Ex Parte TolerAnnotate this Case
710 So. 2d 415 (1998)
Ex parte Undine TOLER and Wendy Cain. (Re Undine L. TOLER, etc., et al. v. Julian B. BRACKIN, et al.).
Supreme Court of Alabama.
February 13, 1998.
Gregory C. Buffalow of Miller, Hamilton, Snider & Odom, L.L.C., Mobile, for petitioners.
Edward A. Dean of Armbrecht, Jackson, DeMouy, Crowe, Holmes & Reeves, L.L.C., Mobile, for respondent Julian B. Brackin, Jr.
*416 MADDOX, Justice.
The issue presented by this petition for the writ of mandamus is whether the Alabama Rules of Professional Conduct may be admitted into evidence in a legal malpractice action to show a breach of the standard of care. The plaintiffs in an action pending in the Baldwin Circuit Court seek a writ directing the trial judge to allow the plaintiffs to introduce the Rules of Professional Conduct and to allow an expert witness to rely on those Rules in stating an opinion as to the applicable standard of care. We deny the petition.
The writ of mandamus is a drastic and extraordinary writ, and certain criteria must be met before it will be issued. A writ of mandamus will be issued only when there is (1) a clear legal right in the petitioner to the relief sought; (2) an imperative duty upon the respondent to perform, accompanied by a refusal to do so; (3) lack of another adequate remedy; and (4) properly invoked jurisdiction of this Court. Ex parte Ben-Acadia, Ltd., 566 So. 2d 486, 488 (Ala.1990).
Julian Brackin, the defendant, is an attorney practicing in Foley. In 1993 and 1994, Brackin purchased, in separate transactions, three parcels of land on Wolf Bay in Baldwin County, from the plaintiffs or their predecessors in interest. Brackin had previously represented the plaintiffs in a variety of transactions. After Brackin purchased the property in question, the plaintiffs filed this legal malpractice action, alleging that in regard to the purchase Brackin took advantage of them and defrauded them of their property.
Before the trial began, the plaintiffs informed the trial judge that they planned to introduce into evidence the Rules of Professional Conduct and to present expert testimony based on those Rules when discussing the applicable standard of care. The trial judge stated that he would not admit those Rules into evidence and would not permit testimony concerning them, basing that decision upon the Alabama Legal Services Liability Act, particularly § 6-5-578(b), Ala.Code 1975. Section 6-5-578(b) provides:"Neither evidence of a charge of a violation of the rules of professional conduct against a legal service provider nor evidence of any action taken in response to such a charge shall be admissible in a legal services liability action and the fact that a legal service provider violated any provision of the rules of professional conduct shall not give rise to an independent cause of action or otherwise be used in support of recovery in a legal services liability action."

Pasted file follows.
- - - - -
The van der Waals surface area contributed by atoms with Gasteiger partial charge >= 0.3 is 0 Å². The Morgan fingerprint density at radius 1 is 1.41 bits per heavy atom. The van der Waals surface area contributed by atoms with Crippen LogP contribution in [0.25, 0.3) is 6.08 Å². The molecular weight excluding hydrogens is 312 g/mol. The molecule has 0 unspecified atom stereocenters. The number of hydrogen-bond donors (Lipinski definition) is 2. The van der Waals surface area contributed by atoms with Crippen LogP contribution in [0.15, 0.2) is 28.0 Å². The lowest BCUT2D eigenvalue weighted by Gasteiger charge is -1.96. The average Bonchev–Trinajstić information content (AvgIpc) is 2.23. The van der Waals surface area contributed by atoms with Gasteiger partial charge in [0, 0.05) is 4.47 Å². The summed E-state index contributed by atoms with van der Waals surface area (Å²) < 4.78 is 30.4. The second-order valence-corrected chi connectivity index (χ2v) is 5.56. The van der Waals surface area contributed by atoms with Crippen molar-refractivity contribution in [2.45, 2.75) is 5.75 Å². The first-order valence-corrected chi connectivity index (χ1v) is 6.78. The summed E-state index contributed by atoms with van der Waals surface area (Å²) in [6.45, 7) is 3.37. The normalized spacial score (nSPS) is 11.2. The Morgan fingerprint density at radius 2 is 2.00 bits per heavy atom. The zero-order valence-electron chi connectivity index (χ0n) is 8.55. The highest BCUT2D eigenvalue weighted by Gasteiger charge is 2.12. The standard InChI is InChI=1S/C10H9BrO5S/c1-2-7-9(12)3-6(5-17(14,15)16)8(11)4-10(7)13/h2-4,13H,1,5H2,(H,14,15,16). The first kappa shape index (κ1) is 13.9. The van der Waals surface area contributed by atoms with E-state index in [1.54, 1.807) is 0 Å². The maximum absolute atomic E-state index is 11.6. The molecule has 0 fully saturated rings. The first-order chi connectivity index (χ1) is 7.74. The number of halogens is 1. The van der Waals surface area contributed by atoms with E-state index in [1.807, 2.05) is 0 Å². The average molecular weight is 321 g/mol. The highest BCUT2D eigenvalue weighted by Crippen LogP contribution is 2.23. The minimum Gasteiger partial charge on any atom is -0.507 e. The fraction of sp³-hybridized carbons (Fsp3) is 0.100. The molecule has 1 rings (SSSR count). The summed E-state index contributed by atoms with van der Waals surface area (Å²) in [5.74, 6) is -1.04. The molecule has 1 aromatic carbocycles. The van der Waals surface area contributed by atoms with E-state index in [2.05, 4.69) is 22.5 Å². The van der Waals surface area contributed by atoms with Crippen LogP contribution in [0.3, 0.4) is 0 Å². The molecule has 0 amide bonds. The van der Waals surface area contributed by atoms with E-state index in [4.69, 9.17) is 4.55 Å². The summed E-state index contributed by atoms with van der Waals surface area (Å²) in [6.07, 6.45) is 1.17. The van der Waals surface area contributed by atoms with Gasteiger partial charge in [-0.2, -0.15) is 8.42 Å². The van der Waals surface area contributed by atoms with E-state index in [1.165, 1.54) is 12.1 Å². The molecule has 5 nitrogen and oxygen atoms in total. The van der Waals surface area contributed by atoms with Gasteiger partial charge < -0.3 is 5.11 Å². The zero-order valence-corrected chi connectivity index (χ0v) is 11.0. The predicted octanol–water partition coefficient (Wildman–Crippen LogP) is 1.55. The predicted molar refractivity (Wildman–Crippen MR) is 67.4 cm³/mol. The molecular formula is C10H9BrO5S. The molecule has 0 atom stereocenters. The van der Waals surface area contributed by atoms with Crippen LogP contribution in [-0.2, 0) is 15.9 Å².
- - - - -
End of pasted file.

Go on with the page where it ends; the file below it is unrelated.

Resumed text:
The plaintiffs contend that the trial judge misinterpreted § 6-5-578(b). They argue that § 6-5-578(b) applies only if the legal service provider has been charged with violating the Rules of Professional Conduct. We disagree. The statute clearly states that "the fact that a legal service provider violated any provision of the rules of professional conduct shall not give rise to an independent cause of action or otherwise be used in support of [a] recovery in a legal services liability action." § 6-5-578(b), Ala.Code 1975 (emphasis added).
We hold that a violation of the Rules of Professional Conduct may not be used as evidence, regardless of whether the attorney has been charged with a violation of those Rules. In Terry Cove North, Inc. v. Marr & Friedlander, P.C., 521 So. 2d 22 (Ala.1988), which was decided before § 6-5-578 was adopted, this Court held that a violation of the Alabama State Bar's Code of Professional Responsibility (the predecessor to the Alabama Rules of Professional Conduct) did not give rise to a cause of action for money damages. In so holding, this Court stated that "the sole remedy" for a violation of the Code of Professional Responsibility was "the imposition of disciplinary measures" and that the Code of Professional Responsibility did not "set out standards for civil liability." Id. at 24.
The trial judge properly held that evidence of a violation of the Rules of Professional Conduct could not be used in a legal malpractice action.
HOOPER, C.J., and ALMON, SHORES, HOUSTON, KENNEDY, COOK, BUTTS, and SEE, JJ., concur.